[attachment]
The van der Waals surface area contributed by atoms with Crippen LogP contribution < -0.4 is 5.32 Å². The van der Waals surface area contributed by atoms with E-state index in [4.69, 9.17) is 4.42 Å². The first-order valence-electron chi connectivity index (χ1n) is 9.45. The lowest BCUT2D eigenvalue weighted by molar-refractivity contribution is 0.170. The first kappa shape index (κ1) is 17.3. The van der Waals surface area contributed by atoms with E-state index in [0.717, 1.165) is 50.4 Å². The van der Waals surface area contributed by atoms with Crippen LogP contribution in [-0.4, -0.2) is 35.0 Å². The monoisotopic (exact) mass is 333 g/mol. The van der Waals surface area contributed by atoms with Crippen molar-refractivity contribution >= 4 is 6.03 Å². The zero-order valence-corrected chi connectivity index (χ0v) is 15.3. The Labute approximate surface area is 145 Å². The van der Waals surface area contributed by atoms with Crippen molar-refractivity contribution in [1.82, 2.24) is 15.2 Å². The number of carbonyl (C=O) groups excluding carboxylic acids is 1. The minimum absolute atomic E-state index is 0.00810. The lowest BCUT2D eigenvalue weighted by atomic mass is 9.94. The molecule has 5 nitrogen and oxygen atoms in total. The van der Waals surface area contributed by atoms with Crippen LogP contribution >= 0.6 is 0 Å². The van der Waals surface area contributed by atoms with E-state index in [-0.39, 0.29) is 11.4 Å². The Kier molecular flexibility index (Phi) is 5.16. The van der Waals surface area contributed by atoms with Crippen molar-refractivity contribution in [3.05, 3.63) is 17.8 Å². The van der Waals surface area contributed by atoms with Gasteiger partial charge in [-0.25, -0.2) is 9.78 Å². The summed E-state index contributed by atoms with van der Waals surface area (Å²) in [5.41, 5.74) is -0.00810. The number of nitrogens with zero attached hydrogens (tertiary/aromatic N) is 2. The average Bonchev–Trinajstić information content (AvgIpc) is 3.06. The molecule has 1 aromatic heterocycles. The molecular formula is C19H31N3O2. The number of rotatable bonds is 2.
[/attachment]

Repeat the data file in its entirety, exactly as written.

The van der Waals surface area contributed by atoms with Crippen LogP contribution < -0.4 is 5.32 Å². The van der Waals surface area contributed by atoms with E-state index in [4.69, 9.17) is 4.42 Å². The first-order valence-electron chi connectivity index (χ1n) is 9.45. The lowest BCUT2D eigenvalue weighted by molar-refractivity contribution is 0.170. The first kappa shape index (κ1) is 17.3. The van der Waals surface area contributed by atoms with E-state index in [0.717, 1.165) is 50.4 Å². The van der Waals surface area contributed by atoms with Crippen LogP contribution in [-0.4, -0.2) is 35.0 Å². The monoisotopic (exact) mass is 333 g/mol. The van der Waals surface area contributed by atoms with Crippen molar-refractivity contribution >= 4 is 6.03 Å². The zero-order valence-corrected chi connectivity index (χ0v) is 15.3. The Labute approximate surface area is 145 Å². The van der Waals surface area contributed by atoms with Crippen molar-refractivity contribution in [1.82, 2.24) is 15.2 Å². The number of carbonyl (C=O) groups excluding carboxylic acids is 1. The minimum absolute atomic E-state index is 0.00810. The lowest BCUT2D eigenvalue weighted by atomic mass is 9.94. The molecule has 5 nitrogen and oxygen atoms in total. The van der Waals surface area contributed by atoms with Crippen LogP contribution >= 0.6 is 0 Å². The van der Waals surface area contributed by atoms with E-state index in [-0.39, 0.29) is 11.4 Å². The Kier molecular flexibility index (Phi) is 5.16. The van der Waals surface area contributed by atoms with Crippen molar-refractivity contribution in [3.05, 3.63) is 17.8 Å². The van der Waals surface area contributed by atoms with Gasteiger partial charge in [-0.25, -0.2) is 9.78 Å². The summed E-state index contributed by atoms with van der Waals surface area (Å²) in [5.41, 5.74) is -0.00810. The number of nitrogens with zero attached hydrogens (tertiary/aromatic N) is 2. The average Bonchev–Trinajstić information content (AvgIpc) is 3.06. The molecule has 1 aromatic heterocycles. The molecular formula is C19H31N3O2. The number of rotatable bonds is 2.